Ruth Fromstein, a lifelong lover of arts and culture, learning, languages and Judaism, died at her Bethesda home on February 28, 2023. She was 87. Ruth was a beloved mother, grandmother, sister and friend – and, especially, wife to her husband of 66 years, James Fromstein.
Ruth and James met in 1952, when they were both undergraduate students at the Medill School of Journalism at Northwestern University. They got married the day after graduation and immediately moved to North Carolina, where James was stationed as an Army private first class.
They later moved to James’ hometown, Milwaukee, where Ruth began a career as a writer, advertising copywriter and public relations consultant. She also wrote a book, Milwaukee: The Best of All Worlds and later produced a history for the 150th anniversary of her synagogue, Congregation Emanu-El B’ne Jeshurun.
Ruth was also dedicated to community involvement as well as to the arts, often finding ways to join the two. She served as a docent at the Milwaukee Art Museum, volunteered for the Milwaukee Public Museum and was a board member of the Volunteer Center for Greater Milwaukee. She was a frequent visitor to all manner of arts institutions, including dance performances, jazz and classical music concerts, and art museums.
She traveled widely. She loved languages, especially French, taking immersion classes and studying in France in mid-life. She was passionate about the importance of learning, which prompted her to pursue educational opportunities throughout her life.
Ruth was also deeply involved with Jewish life. Born in Lexington, Kentucky, she moved with her parents at an early age to Birmingham, Alabama, where her father, Milton Grafman, was the rabbi at Temple Emanu-El from 1941 until 1975. Both Ruth and her brother, Stephen Grafman, were greatly influenced by their parents. Milton Grafman was a descendant of a long line of rabbis and cantors. His wife of 64 years, Ida Weinstein Grafman, graduated from the University of Cincinnati when women students were very much in the minority.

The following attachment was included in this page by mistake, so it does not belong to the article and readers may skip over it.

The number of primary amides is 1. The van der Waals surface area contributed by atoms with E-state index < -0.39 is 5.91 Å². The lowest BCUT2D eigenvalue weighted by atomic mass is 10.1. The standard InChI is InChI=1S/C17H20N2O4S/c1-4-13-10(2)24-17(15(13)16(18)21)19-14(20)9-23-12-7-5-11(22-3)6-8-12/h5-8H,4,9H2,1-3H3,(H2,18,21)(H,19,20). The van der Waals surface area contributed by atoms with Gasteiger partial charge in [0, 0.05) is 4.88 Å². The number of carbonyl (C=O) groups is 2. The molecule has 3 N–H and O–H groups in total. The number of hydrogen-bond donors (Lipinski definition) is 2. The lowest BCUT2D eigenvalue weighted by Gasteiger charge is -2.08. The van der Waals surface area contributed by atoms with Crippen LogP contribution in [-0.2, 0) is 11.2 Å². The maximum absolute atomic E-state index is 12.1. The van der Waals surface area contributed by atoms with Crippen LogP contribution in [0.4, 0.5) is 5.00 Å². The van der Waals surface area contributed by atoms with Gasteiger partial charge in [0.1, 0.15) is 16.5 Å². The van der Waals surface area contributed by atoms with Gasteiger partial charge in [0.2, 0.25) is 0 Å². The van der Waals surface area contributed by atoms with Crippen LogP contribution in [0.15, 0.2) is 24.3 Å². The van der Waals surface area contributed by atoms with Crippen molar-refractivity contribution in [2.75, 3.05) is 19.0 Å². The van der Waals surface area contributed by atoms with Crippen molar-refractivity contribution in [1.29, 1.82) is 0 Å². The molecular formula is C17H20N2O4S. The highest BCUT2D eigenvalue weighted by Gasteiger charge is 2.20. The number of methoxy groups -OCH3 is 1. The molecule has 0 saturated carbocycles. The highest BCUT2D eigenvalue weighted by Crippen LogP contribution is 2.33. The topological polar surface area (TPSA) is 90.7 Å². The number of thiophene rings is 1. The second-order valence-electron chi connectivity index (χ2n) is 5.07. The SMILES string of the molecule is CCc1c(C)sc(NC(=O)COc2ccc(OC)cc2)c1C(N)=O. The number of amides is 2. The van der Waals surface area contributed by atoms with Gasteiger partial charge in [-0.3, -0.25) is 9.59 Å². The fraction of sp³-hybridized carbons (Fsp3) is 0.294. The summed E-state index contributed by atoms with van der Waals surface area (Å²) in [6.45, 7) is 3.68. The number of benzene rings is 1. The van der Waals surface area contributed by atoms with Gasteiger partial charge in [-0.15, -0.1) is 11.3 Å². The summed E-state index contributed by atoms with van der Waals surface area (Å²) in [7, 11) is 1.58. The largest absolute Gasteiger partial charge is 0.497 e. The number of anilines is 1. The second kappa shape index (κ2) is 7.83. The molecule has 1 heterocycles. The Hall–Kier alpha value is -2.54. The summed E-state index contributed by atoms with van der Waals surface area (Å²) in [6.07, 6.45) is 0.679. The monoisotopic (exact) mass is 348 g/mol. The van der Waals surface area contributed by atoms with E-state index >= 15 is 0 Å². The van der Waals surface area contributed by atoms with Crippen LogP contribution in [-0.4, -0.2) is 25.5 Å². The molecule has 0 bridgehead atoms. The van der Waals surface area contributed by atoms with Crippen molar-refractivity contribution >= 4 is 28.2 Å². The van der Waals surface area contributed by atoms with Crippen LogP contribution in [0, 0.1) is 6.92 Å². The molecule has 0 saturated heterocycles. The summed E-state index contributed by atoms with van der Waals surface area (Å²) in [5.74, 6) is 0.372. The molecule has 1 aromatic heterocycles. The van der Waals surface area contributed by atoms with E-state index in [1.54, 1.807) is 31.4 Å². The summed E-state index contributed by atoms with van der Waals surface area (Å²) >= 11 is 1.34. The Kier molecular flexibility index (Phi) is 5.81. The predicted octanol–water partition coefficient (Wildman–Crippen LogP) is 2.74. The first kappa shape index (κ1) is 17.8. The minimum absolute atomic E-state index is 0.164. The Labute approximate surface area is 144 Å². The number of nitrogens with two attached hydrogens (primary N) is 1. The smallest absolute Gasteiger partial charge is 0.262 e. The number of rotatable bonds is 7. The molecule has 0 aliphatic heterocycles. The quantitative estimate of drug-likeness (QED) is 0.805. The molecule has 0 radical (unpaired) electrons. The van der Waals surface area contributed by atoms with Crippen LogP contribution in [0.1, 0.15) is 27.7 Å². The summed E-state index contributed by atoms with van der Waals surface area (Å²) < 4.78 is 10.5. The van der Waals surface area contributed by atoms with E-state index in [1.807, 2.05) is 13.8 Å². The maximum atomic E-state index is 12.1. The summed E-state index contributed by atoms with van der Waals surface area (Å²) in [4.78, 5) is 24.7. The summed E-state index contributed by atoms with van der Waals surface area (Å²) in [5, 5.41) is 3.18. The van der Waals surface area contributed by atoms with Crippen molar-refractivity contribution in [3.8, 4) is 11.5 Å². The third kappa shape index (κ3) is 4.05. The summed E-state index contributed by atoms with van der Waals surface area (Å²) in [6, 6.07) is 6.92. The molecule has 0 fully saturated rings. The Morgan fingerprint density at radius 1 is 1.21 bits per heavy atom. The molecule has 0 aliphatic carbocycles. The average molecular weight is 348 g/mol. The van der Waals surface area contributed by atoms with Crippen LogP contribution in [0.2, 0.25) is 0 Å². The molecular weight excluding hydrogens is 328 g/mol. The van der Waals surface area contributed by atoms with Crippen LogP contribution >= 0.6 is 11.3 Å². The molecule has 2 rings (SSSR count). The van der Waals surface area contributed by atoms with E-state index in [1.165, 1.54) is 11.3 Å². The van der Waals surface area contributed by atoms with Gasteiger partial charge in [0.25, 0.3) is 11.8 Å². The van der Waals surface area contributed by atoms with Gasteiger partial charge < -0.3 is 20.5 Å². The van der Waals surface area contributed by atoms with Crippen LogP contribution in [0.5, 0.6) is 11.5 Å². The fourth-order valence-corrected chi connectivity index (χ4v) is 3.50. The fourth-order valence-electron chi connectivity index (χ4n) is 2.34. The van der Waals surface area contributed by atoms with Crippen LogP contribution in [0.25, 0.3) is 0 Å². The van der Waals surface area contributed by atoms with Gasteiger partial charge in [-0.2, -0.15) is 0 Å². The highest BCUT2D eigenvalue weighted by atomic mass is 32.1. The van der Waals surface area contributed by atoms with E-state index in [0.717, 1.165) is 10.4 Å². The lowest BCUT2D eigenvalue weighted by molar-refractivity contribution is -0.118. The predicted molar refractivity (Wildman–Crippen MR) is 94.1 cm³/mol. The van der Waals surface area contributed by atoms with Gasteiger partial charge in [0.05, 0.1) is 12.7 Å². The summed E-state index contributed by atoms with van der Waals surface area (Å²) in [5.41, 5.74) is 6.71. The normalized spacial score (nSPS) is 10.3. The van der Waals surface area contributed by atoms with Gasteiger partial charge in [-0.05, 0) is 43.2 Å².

Ruth grew up during a time when women generally did not read from the Torah or celebrate a Bat Mitzvah. True to her devotion to learning and Judaism, she learned a Torah portion and read it as part of her grandson’s Bar Mitzvah in 2009.
Survivors include her husband, James Fromstein (BSJ56) of Bethesda, Md.; daughter Mollie Fromstein (Jeffrey) Katz of Bethesda, Maryland; son Richard (Raleigh Shapiro) Fromstein of Golden Valley, Minnesota; granddaughters Mari Fromstein of Orono, Maine, Emily Katz of Washington, D.C., Elisha Fromstein of Boston, Massachusetts., and Julia Fromstein of Golden Valley, Minnesota; grandson Benjamin Katz of Bethesda, Md.; and brother Stephen (Marilyn) Grafman of Potomac, Maryland. Mollie attended Medill’s bachelor’s program (BSJ85), and Ruth and Jim’s son, Richard, like his father, was a Medill cherub.
Mollie said this about her mother:
“Northwestern and Medill left strong, positive imprints on the Fromstein family. My parents made lifelong friends in their Medill classes and in Greek life, limited for them in the 1950s to a handful of Jewish fraternities and sororities. They cheered on the Wildcat football team for years, often driving to Evanston from Milwaukee to attend games dressed in purple while a big NU flag waved from their car as they sped down Interstate 94. Though they did not attend their graduation, they relished marching in the procession at their 50-year alumni reunion and celebrating with their classmates.”
The family requests that contributions in Ruth’s name be made to one of the three similarly-named congregations that occupied such an important part of her life – Temple Emanu-El of Birmingham, Alabama; Congregation Emanu-El B’ne Jeshurun of River Hills, Wisconsin, or Temple Emanuel of Kensington, Maryland.